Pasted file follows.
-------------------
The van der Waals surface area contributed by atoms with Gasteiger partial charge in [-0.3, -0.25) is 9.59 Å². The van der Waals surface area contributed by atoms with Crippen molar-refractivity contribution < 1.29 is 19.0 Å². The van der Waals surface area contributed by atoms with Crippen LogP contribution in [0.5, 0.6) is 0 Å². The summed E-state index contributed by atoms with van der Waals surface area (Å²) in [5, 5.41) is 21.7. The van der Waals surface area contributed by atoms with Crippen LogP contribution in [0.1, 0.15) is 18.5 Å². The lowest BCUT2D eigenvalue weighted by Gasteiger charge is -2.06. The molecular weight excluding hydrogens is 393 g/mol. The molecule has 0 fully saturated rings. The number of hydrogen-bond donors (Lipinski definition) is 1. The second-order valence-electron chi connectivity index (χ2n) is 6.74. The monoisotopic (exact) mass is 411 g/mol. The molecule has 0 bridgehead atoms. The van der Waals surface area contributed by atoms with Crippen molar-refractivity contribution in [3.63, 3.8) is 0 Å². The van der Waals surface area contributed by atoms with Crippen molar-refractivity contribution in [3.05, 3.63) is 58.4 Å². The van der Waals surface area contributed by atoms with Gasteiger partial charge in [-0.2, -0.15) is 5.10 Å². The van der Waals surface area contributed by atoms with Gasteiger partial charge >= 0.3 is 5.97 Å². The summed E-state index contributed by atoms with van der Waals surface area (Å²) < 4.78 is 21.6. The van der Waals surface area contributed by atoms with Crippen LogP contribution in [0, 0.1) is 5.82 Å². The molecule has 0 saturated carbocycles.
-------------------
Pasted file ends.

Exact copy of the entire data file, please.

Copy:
The van der Waals surface area contributed by atoms with Gasteiger partial charge in [-0.3, -0.25) is 9.59 Å². The van der Waals surface area contributed by atoms with Crippen molar-refractivity contribution < 1.29 is 19.0 Å². The van der Waals surface area contributed by atoms with Crippen LogP contribution in [0.5, 0.6) is 0 Å². The summed E-state index contributed by atoms with van der Waals surface area (Å²) in [5, 5.41) is 21.7. The van der Waals surface area contributed by atoms with Crippen LogP contribution in [0.1, 0.15) is 18.5 Å². The lowest BCUT2D eigenvalue weighted by Gasteiger charge is -2.06. The molecular weight excluding hydrogens is 393 g/mol. The molecule has 0 fully saturated rings. The number of hydrogen-bond donors (Lipinski definition) is 1. The second-order valence-electron chi connectivity index (χ2n) is 6.74. The monoisotopic (exact) mass is 411 g/mol. The molecule has 0 bridgehead atoms. The van der Waals surface area contributed by atoms with Crippen molar-refractivity contribution in [3.63, 3.8) is 0 Å². The van der Waals surface area contributed by atoms with Crippen molar-refractivity contribution in [3.05, 3.63) is 58.4 Å². The van der Waals surface area contributed by atoms with Gasteiger partial charge in [-0.2, -0.15) is 5.10 Å². The van der Waals surface area contributed by atoms with Gasteiger partial charge >= 0.3 is 5.97 Å². The summed E-state index contributed by atoms with van der Waals surface area (Å²) < 4.78 is 21.6. The van der Waals surface area contributed by atoms with Crippen LogP contribution in [0, 0.1) is 5.82 Å². The molecule has 0 saturated carbocycles.